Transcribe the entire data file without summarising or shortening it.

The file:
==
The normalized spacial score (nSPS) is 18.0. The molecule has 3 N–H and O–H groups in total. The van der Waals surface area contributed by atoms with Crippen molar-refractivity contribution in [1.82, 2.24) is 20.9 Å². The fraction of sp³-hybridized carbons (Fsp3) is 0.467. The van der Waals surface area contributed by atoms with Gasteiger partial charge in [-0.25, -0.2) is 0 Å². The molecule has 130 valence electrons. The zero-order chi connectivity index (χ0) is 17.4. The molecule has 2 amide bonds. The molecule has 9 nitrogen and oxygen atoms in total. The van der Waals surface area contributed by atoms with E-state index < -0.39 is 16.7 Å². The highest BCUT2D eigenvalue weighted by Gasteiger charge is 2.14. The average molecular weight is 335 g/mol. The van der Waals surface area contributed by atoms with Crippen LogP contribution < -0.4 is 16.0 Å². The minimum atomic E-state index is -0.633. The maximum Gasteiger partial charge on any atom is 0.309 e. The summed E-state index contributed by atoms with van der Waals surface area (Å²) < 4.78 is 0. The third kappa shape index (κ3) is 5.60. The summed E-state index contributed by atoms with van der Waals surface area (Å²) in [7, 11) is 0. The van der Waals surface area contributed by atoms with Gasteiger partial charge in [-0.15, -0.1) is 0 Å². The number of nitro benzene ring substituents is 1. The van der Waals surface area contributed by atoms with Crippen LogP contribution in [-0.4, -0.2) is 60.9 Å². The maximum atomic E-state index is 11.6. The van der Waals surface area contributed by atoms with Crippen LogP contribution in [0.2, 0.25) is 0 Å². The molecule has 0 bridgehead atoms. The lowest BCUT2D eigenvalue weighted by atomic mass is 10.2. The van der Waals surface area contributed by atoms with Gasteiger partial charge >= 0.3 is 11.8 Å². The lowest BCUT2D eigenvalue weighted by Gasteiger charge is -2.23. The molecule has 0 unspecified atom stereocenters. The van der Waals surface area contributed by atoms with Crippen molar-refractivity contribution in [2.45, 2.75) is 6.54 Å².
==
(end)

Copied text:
The normalized spacial score (nSPS) is 18.0. The molecule has 3 N–H and O–H groups in total. The van der Waals surface area contributed by atoms with Crippen molar-refractivity contribution in [1.82, 2.24) is 20.9 Å². The fraction of sp³-hybridized carbons (Fsp3) is 0.467. The van der Waals surface area contributed by atoms with Gasteiger partial charge in [-0.25, -0.2) is 0 Å². The molecule has 130 valence electrons. The zero-order chi connectivity index (χ0) is 17.4. The molecule has 2 amide bonds. The molecule has 9 nitrogen and oxygen atoms in total. The van der Waals surface area contributed by atoms with E-state index < -0.39 is 16.7 Å². The highest BCUT2D eigenvalue weighted by Gasteiger charge is 2.14. The average molecular weight is 335 g/mol. The van der Waals surface area contributed by atoms with Crippen LogP contribution < -0.4 is 16.0 Å². The minimum atomic E-state index is -0.633. The maximum Gasteiger partial charge on any atom is 0.309 e. The summed E-state index contributed by atoms with van der Waals surface area (Å²) < 4.78 is 0. The third kappa shape index (κ3) is 5.60. The summed E-state index contributed by atoms with van der Waals surface area (Å²) in [7, 11) is 0. The van der Waals surface area contributed by atoms with Gasteiger partial charge in [-0.15, -0.1) is 0 Å². The number of nitro benzene ring substituents is 1. The van der Waals surface area contributed by atoms with Crippen LogP contribution in [-0.4, -0.2) is 60.9 Å². The maximum atomic E-state index is 11.6. The van der Waals surface area contributed by atoms with Crippen LogP contribution in [0.2, 0.25) is 0 Å². The molecule has 0 bridgehead atoms. The lowest BCUT2D eigenvalue weighted by atomic mass is 10.2. The van der Waals surface area contributed by atoms with Gasteiger partial charge >= 0.3 is 11.8 Å². The lowest BCUT2D eigenvalue weighted by Gasteiger charge is -2.23. The molecule has 0 unspecified atom stereocenters. The van der Waals surface area contributed by atoms with Crippen molar-refractivity contribution in [2.45, 2.75) is 6.54 Å².